The Lessons of Minecraft

Minecraft is a game that makes industry heads spin. Its developer is on the way to becoming a superstar, it’s generating huge sales for an indie game, and yet it's the nerdiest game that has been seen for years. Many insiders have quietly concluded that the game is just lucky-- a non-repeating event, a freak of nature.

Minecraft and the Question of Luck by Tadhg Kelly, author of the forthcoming book What Games Are.

  1. I liked the first… third of the article, where he traces all the things that make minecraft such a wonderful aberration. The second two thirds, when he starts talking about the importance of “aligning with your tribe,” comes off like something I’d hear in a marketing department board room, and so I couldn’t keep reading.

  2. The lesson to take away from Minecraft is not “we should all be making low-fi sandbox games.” The lesson is that marketing stories and resonance are increasingly important because the Internet is built to spread them.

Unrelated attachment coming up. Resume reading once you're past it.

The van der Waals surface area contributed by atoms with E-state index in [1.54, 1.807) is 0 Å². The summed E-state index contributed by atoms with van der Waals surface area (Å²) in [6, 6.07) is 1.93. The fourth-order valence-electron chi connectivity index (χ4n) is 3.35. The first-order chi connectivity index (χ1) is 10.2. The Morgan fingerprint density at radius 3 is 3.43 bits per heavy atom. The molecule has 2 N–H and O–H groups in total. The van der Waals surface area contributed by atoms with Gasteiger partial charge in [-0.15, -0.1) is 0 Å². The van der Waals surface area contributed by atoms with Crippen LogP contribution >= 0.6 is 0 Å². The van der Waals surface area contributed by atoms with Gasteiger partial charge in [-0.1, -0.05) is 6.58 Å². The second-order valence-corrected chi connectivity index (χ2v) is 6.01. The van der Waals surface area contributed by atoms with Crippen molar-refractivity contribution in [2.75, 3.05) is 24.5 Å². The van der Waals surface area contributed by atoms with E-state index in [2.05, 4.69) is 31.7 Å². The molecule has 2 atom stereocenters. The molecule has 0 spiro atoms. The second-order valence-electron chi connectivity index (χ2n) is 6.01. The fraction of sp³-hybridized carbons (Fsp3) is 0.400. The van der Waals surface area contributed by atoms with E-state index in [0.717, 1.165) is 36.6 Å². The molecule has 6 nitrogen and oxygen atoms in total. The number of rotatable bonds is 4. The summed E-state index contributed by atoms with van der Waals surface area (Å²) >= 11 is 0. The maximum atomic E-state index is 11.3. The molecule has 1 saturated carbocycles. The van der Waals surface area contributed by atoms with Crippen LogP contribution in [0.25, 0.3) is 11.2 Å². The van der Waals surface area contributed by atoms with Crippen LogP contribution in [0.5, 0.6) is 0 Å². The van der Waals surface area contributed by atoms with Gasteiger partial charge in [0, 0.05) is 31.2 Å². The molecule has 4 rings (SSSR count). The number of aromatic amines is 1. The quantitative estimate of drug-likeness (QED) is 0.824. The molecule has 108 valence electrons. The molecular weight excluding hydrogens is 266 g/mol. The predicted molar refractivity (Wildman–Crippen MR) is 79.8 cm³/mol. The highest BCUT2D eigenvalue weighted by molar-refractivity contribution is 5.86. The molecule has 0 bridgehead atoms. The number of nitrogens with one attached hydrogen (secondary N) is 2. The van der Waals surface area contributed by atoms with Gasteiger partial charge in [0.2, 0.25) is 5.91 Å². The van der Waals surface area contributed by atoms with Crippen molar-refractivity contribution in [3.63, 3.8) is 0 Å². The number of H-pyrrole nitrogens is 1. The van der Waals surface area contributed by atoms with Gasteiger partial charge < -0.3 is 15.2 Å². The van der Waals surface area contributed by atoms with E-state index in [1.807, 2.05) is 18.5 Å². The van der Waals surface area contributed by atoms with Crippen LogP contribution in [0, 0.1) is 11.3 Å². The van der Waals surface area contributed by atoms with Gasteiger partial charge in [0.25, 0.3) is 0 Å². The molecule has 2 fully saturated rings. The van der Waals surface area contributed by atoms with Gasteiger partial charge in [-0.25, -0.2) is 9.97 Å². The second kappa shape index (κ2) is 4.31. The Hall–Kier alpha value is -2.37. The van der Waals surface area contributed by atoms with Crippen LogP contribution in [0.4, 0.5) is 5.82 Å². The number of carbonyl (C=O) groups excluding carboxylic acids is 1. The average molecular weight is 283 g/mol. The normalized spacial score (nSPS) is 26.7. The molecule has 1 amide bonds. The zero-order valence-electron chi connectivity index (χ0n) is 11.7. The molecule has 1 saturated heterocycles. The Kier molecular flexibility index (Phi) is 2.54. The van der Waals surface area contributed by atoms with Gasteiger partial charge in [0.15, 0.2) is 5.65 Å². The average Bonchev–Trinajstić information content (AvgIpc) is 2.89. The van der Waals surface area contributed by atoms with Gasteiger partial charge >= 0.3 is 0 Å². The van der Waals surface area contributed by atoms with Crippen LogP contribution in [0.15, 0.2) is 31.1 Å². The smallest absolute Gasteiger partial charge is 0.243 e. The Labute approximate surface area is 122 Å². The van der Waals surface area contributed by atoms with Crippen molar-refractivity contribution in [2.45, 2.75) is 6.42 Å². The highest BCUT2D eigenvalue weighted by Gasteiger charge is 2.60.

I have no idea what he’s talking about.

  3. I think he’s talking about Gordon Freeman and the resonance cascade.

  4. Minecraft succeeded because it tapped into something modern games have trouble doing in an easy fashion. Spore tried to do the same, but it spread itself too thin by being overly ambitious. And I hear the marketing department kind of dumbed elements of Spore down to be more user accessible to kids and inexperienced gamers.

    Basically, Minecraft made user creation a part of the central gameplay, which appeals to Artisan gamers, who like making things. Most modern games try to instead sell a fairly guided experience, while Minecraft just says “Here’s some blocks, use them to survive and build something cool in any fashion you’d like.”

    And I think the way the game’s designed helped, too. Having users play the game from the beginning as the game evolved helped build hype for new elements and I think really helped Notch intelligently decide what to add or change in the game. Closed development has playtesting, but not crowdsourcing of this level.

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